The human ego prefers anything, just about anything, to falling, or changing, or dying. The ego is that part of you that loves the status quo – even when it's not working. It attaches to past and present and fears the future." ― Richard Rohr, Falling Upward: A Spirituality for the Two Halves of Life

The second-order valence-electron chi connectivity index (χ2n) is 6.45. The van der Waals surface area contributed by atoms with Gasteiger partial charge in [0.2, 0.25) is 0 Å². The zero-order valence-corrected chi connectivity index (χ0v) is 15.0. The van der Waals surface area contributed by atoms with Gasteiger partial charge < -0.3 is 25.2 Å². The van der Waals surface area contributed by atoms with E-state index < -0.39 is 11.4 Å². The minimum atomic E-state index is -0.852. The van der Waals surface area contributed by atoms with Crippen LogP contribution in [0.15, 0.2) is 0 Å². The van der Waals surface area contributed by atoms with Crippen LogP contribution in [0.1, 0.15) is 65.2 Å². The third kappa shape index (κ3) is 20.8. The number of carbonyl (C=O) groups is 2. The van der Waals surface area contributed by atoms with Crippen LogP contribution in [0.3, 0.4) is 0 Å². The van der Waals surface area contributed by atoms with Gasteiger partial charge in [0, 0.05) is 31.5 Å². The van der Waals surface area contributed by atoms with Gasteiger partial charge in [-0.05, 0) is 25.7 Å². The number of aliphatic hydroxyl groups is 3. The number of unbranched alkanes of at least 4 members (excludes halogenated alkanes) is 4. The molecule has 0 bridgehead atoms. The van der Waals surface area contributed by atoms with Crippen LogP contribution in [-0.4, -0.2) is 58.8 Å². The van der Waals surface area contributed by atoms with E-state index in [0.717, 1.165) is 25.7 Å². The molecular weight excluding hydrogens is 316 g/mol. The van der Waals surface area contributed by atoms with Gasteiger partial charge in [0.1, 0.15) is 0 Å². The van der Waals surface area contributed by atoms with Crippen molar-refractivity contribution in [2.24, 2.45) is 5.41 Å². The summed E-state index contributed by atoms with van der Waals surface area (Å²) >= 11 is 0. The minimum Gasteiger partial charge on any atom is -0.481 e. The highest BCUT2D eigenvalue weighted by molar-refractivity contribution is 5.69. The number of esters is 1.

"Isn't it funny how we make rational excuses for being out of alignment?

We say, "Well, this ____ and that ____ happened, so it makes perfect sense for me to be feeling like this ____ and wanting to do this ____."